Some important instructions to follow to ease the pain of the current moment. The first, obviously, is to stay home if your life and work allows, so that you reduce your risk of exposing yourself or others to the virus. Another is to support your favorite local merchants so their businesses don’t go under.
The challenge is that the decrees seem in contradict each other. How can you stay home and shop simultaneously? Some of my favorite stores are online. Others aren’t. And sometimes you just need an excuse to hop in your car. So I suppose the answer is -- very carefully.
I refused to let Covid-19 thwart a visit from, or rather to, the Easter bunny a few weeks back and was encouraged to see that Vasilow’s, an old-fashioned candy store in Hudson, NY was still operating. So I placed a phone order for three substantial solid chocolate rabbits – one each for my daughters, the other for me, and also chocolate Easter eggs and jelly beans for all of us.
When I showed up at the store my order was waiting in a shopping bag on a table at the front of the shop. No human interaction required. Of course, it was disappointing not to hang out and luxuriate in the fragrance and scenery and impulse buy but the most important thing was securing my chocolate fix and celebrating the holiday in style.
One of my daughters and her husband are sheltering with us – he commandeered the jelly beans Easter morning -- but the other is in Western Canada with her boyfriend. Nonetheless, I considered maintaining tradition so important, especially these days, that I packed her bunny and several face masks my wife had made and delivered them to the Kinderhook, NY post office.
I might have reconsidered, the health risks aside, if I’d realized how much it costs to send candy across national borders. The chocolate cost a fraction of the postage. But to quote that noted philosopher Horton the elephant, “I meant what I said and I said what I meant. An elephant’s faithful one-hundred percent.”
The Polish deli on Fairview Avenue in Hudson is another important source of comfort food and also available by dropping by or calling in advance. Their hot dogs, ham and sausages are some of the best around, their soups can do no wrong as far as I’m concerned, and their prices are eminently reasonable. Who thought that sauerkraut soup, laden with smoky bacon, is something I’d want to stockpile? And I don’t love sauerkraut.
Another source of comfort, especially given the delayed spring we’re having in the Northeast and the generally apocalyptic nature of things at the moment are several reliable pair of warm, fluffy socks to wear during the day and to bed at night. So I called Fluff, my favorite purveyor of alpaca products on Warren Street in Hudson to see how they were doing.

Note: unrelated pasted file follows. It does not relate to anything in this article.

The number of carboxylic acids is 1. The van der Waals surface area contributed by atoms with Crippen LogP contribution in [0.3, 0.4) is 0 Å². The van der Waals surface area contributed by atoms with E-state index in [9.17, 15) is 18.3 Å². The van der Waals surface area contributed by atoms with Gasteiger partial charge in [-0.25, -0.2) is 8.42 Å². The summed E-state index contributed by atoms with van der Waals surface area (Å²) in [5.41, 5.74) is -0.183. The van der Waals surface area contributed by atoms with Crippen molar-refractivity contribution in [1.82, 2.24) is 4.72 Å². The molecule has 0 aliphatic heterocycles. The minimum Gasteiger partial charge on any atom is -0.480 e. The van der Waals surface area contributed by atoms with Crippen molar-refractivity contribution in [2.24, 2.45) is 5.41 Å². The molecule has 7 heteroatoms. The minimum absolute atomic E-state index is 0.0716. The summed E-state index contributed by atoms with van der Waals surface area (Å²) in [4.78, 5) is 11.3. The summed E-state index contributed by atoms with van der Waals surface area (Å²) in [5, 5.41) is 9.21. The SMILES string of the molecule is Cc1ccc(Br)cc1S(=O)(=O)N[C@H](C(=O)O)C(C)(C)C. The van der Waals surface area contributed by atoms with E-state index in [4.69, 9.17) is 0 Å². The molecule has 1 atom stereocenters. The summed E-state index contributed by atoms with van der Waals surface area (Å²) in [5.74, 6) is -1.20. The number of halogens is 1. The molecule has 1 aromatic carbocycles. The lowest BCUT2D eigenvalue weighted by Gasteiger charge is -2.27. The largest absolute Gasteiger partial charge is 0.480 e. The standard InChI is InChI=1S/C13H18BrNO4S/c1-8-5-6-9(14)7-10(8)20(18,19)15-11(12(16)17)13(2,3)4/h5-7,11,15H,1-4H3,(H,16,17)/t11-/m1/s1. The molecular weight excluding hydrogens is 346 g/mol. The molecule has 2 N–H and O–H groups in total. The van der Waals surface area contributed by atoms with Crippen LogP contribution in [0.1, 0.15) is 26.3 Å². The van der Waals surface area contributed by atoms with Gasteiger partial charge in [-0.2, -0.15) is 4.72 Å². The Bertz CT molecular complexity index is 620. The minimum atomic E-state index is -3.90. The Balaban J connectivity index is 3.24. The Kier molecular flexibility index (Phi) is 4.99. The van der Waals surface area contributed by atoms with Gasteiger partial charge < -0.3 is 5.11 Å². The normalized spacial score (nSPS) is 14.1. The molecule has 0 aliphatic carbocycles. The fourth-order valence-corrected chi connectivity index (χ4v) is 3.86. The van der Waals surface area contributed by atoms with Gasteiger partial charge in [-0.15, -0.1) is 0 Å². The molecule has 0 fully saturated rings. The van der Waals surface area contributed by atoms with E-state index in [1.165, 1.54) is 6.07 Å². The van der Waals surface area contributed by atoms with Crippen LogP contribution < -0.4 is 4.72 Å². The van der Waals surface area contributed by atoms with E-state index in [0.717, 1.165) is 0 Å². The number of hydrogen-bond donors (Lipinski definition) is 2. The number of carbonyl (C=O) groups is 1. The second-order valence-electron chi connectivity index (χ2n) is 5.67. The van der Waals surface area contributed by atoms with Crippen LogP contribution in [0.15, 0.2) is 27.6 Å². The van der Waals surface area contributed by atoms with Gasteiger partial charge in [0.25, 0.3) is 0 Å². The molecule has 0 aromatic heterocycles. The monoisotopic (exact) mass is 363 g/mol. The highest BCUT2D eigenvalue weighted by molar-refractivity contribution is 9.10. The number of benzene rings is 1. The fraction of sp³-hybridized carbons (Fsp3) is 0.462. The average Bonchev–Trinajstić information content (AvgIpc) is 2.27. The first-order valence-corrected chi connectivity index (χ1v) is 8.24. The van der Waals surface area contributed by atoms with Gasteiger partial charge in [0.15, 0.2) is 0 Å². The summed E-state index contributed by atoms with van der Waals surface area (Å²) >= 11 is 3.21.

The store is currently closed but Fluff’s website is doing substantial business – orders flowing in from as far away as California and Australia – and Suzanne Werner, Fluff’s owner, has managed to avoid laying off any of her employees. Almost as impressive, my favorite alpaca socks are twenty-percent off.
You might assume among the hardest hit of retailers would be an art gallery, especially an art gallery that opened days before the pandemic struck and the world shut down. But Pamela Salisbury, the owner of the eponymous Pamela Salisbury Gallery at 362 ½ Warren Street in Hudson, came up with an inspired idea when she was forced to close the space days after her successful inaugural show of bold, colorful works by Gregory Amenoff, and Instagram offered a temporary solution.
“I thought, ‘What can live happily on that platform?’” Pamela explained over the phone. “Small works, accessibly priced. Let’s price everything at $362.50.”
That was a nod to the gallery’s address, obviously.
Half the money -- $181.25 -- goes to the gallery to keep the lights on, half to such talented artists as Maud Bryt, Ron Milewicz, Lois Dickson and Beth Rundquist. A new, surprise work is posted on Instagram every day at noon.
Pamela said that the most popular pieces, perhaps unsurprisingly since many of us are more or less confined indoors these days, are those that depict nature, trees and wide open spaces.
“Fun is a word I don’t use very often these days, “Pamela acknowledged. “But it’s been a pure joy.
Ralph Gardner, Jr. is a journalist who divides his time between New York City and Columbia County. More of his work can be found at ralphgardner.com
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